During a period of statutory summary suspension, some defendants may qualify for a driving permit. The permit is called a Monitoring Device Driving Permit. The permit is referred to as an MDDP by attorneys and the courts. The statute is 625 ILCS 5/6-206.1 of the vehicle code.
The MDDP is a permit allowing the defendant to drive his vehicle anywhere, anytime provided his breath alcohol concentration is less than 0.05 percent. The driver’s BAC is checked by a Breath Alcohol Ignition Interlock Device (BAIID). Installation of the BAIID is mandatory. No one is required to purchase the BAIID. Rather, it is available for rent from commercial BAIID installers.
The MDDP is not valid during the first 30 days of the summary suspension. It goes into effect on the 31st day of the summary suspension, so everyone must serve a 30-day period in which they cannot drive whatsoever.
Generally, the costs of a BAIID are the following:
- $30 per month to the Secretary of State for every month of the summary suspension in which it can be used (ie, every month after the first 30 days).
- $80 installation fee.
- $5-$15 monthly rental fee.
- $80 de-installation fee when the summary suspension has terminated.
The costs can vary by installer and the type of BAIID rented. These are only estimates.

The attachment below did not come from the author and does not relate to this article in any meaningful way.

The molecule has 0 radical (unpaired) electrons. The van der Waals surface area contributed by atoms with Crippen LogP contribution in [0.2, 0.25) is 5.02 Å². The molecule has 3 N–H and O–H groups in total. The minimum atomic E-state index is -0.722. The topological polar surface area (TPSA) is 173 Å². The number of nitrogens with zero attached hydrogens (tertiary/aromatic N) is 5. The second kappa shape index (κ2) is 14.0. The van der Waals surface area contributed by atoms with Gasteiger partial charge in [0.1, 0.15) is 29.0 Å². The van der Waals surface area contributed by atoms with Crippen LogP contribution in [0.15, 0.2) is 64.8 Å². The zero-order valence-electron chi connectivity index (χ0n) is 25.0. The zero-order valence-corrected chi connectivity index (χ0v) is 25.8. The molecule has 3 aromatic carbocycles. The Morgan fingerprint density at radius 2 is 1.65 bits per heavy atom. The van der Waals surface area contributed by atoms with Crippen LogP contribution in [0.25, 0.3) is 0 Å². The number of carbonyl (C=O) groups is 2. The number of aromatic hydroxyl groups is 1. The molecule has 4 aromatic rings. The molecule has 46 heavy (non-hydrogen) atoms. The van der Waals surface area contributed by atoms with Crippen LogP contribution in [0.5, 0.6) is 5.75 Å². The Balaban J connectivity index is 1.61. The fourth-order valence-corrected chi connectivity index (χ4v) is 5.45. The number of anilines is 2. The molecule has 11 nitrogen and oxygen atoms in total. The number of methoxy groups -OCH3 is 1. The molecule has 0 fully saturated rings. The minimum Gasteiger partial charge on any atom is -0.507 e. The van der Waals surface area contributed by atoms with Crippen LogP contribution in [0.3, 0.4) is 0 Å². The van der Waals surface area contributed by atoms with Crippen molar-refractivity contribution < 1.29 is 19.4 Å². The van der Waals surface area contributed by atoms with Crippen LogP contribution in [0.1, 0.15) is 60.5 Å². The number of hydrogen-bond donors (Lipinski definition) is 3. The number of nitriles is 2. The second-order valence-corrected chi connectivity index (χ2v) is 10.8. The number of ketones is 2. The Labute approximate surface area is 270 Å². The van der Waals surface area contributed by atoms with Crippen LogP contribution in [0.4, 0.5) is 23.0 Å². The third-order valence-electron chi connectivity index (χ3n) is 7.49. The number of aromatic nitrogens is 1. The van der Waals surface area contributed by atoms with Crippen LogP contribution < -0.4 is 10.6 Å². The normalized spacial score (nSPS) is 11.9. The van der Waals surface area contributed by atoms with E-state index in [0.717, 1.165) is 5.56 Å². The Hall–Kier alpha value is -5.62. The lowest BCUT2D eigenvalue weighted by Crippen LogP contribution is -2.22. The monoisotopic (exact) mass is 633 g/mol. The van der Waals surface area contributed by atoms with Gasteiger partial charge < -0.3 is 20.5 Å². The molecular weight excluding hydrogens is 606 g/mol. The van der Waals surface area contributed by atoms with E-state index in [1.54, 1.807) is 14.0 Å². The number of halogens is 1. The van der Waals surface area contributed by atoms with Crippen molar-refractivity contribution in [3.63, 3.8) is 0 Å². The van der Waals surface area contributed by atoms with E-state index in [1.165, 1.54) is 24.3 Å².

A person is eligible for the MDDP only under certain circumstances.
First, the person must meet the definition of first offender under 625 ILCS 5/11-500. The statute defines a first offender as a person who has had no summary suspensions or DUIs within the last 5 years.
Second, the driver must also meet all the following criteria:
- The offender has, other than the summary suspension, a valid driver’s license.
- The offender did not cause death or great bodily harm in the DUI with which he is charged.
- The offender has never been convicted of reckless homicide.
- The offender is at least 18 years old.
If any of the preceding qualifications are not met, then the defendant cannot receive the MDDP. See 625 ILCS 5/6-206.1(a)(1)-(4).
If there is any doubt about eligibility, the written confirmation of summary suspension that the Secretary of State mails to the defendant will indicate “FIRST OFFENDER – YES.”
Recently, problems have arisen in court over the meaning of first offender. While the Secretary of State interprets the statute to mean no prior DUIs or summary suspensions in the last 5 years, some judges, especially in the Cook County in the Third Municipal District in Rolling Meadows, are not interpreting section 11-500 in the same manner. These judges are requiring that the defendant have no prior summary suspensions or DUIs ever, rather than in just the last 5 years. This is true even where the written confirmation of suspension says FIRST OFFENDER – YES.
It is expected that the law will change in 2011 so that the process of obtaining an MDDP will be removed from the court system and conducted at the Secretary of State. Prominent DUI attorneys who were instrumental in passing this law have spoken publicly that the reason for this was because of judges not honoring the true meaning of first offender.